How to Build Healthy Credit

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Many of us have used our extra time at home to reflect on what we want to include in our lives. I, myself, have started drawing more, and one of my friends is trying her hand at baking. With our social lives on pause, now is when many of us are putting off the inevitable To-Do list. If you fall under the “I keep meaning to work on my credit but I’ve been putting it off” category, this post is for you.

Here are 5 steps that’ll help you build healthy credit:

1. Check Your Credit

Knowing is the first step! First, check your credit to know your current credit health. This will help to know what to focus on first. Even if you think you don’t have any credit history, checking is important because you might:

  • Have an old delinquent account, such as a medical bill
  • Have an account you didn’t realize would report to the bureaus
  • Be a victim of credit fraud/ identity theft

You can get a free copy of your credit report once a year at What’s more, due to COVID-19 Experian, Equifax, ands TransUnion are offering free weekly reports through April 2021. This makes now a perfect time to start monitoring your credit so you can build healthy credit!

2. Clean Up Your Credit Report

Pay off or dispute old accounts that are hurting your score! Okay, now you know what all is on your report. If you have any delinquent accounts on your report, you will want to get them taken care of. Call the creditor to see if you can make a payment arrangement to bring it in good standing. If not, paying it in full will help it to age and eventually fall off (most accounts will fall off your report after seven years, although the types of accounts vary). If the account was not yours or is a duplicate, you can dispute it to have it removed. The best place to dispute an item on your credit report is directly through the individual bureau’s website. If the same account is reported to all three bureaus, you will need to dispute it three times.


3. Offset the Bad with Good

Start making payments on time and pay down balances! You’ve cleaned up your credit as much as you can. Next is to optimize any open accounts you may have. If you have missed payments, you will have to wait for them to fall off (about 7 years) but luckily, they have much less weight on your score after 2 years. If you start making payments on time today, eventually the on-time payments will offset the missed payments, and your score will increase.

Additionally, if you have high balances on revolving credit you will want to pay it down as quickly as possible. You always want to keep your credit utilization ratio below 30% to maintain a good score. While having a high balance on a loan isn’t necessarily a bad thing, know that the high balance will prevent you from being accepted on future borrowing until it is paid down.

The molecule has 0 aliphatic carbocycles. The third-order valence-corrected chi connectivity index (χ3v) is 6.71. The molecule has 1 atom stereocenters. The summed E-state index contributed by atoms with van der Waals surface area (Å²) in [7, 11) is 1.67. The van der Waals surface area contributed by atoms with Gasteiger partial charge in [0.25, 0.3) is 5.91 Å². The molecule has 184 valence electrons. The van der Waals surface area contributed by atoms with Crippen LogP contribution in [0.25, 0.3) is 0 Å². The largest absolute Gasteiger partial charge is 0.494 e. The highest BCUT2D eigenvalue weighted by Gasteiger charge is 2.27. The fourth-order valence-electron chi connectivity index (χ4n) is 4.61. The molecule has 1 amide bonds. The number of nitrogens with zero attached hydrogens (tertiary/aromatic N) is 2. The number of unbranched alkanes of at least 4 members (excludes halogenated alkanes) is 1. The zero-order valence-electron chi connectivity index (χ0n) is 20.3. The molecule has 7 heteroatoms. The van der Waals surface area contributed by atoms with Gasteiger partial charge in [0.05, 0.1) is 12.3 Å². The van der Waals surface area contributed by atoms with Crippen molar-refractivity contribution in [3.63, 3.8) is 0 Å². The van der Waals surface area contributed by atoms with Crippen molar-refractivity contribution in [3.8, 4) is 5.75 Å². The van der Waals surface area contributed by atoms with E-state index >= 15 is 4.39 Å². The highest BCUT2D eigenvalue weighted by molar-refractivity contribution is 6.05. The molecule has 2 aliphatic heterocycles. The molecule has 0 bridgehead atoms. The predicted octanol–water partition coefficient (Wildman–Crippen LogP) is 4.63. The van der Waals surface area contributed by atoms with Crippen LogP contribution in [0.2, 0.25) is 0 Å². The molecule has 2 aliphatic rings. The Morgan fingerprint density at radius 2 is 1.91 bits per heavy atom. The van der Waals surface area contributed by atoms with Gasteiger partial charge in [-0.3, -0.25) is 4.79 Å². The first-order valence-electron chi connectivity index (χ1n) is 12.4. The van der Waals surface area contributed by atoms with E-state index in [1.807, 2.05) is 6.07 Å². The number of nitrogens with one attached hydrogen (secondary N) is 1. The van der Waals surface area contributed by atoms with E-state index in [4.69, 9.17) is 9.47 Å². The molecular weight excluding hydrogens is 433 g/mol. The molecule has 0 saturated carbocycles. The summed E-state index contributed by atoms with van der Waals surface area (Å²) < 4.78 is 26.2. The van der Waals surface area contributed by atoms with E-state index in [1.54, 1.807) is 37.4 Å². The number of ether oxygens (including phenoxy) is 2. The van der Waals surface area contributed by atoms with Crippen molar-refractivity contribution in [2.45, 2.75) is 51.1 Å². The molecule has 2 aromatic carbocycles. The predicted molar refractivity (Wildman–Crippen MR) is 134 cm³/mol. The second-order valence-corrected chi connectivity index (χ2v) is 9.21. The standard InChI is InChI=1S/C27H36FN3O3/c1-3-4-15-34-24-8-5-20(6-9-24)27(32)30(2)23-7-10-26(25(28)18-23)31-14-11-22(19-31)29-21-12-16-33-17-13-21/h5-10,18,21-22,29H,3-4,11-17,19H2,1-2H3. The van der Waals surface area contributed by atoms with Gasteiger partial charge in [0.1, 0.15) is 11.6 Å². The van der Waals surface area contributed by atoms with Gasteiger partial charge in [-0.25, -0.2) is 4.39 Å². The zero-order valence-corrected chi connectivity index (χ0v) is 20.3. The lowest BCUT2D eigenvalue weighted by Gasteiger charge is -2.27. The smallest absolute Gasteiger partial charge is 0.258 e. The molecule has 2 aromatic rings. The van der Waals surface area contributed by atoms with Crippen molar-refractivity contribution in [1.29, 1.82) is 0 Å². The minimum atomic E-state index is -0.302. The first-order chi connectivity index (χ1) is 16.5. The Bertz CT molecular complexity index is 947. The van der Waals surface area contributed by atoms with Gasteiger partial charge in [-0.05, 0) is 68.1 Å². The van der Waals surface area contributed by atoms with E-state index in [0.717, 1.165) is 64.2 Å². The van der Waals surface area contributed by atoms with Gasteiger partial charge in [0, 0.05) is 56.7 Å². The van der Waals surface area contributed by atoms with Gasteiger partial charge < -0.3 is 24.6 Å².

4. Start Establishing Credit

If you’re starting fresh, start establishing credit today! If you checked your report and you have no history, great! Now is the time to start, and you don’t have any repairs to worry about. You will need to borrow in some capacity in order to establish credit. This can be achieved by opening a credit card or get a personal loan. You may need to get a secured card (which requires a deposit) in order to establish credit. If you aren’t ready for a credit card and don’t need a personal loan, check your local bank for a credit builder program. In general, you take out a “loan” which goes into a C.D. and draws interest. Once the loan is paid in full, the matured C.D. is yours to keep!

5. Don’t Open too Many Accounts

Don’t be overzealous and hurt your score! It’s easy to get fired up and want to apply for more credit once you’re approved, but you don’t want to open too many accounts at once. It will bring the average age of your accounts down, which will lower your score. In addition, having too many inquiries will lower your score and increase the chance of being denied credit. If you have more than 1 or 2 inquiries on your report, wait for them to fall off (after about 2 years) before applying for more credit.

For more tips that’ll help you build healthy credit, check out our Money Minute blog:

How to Work on Your Relationship With Your Credit Report

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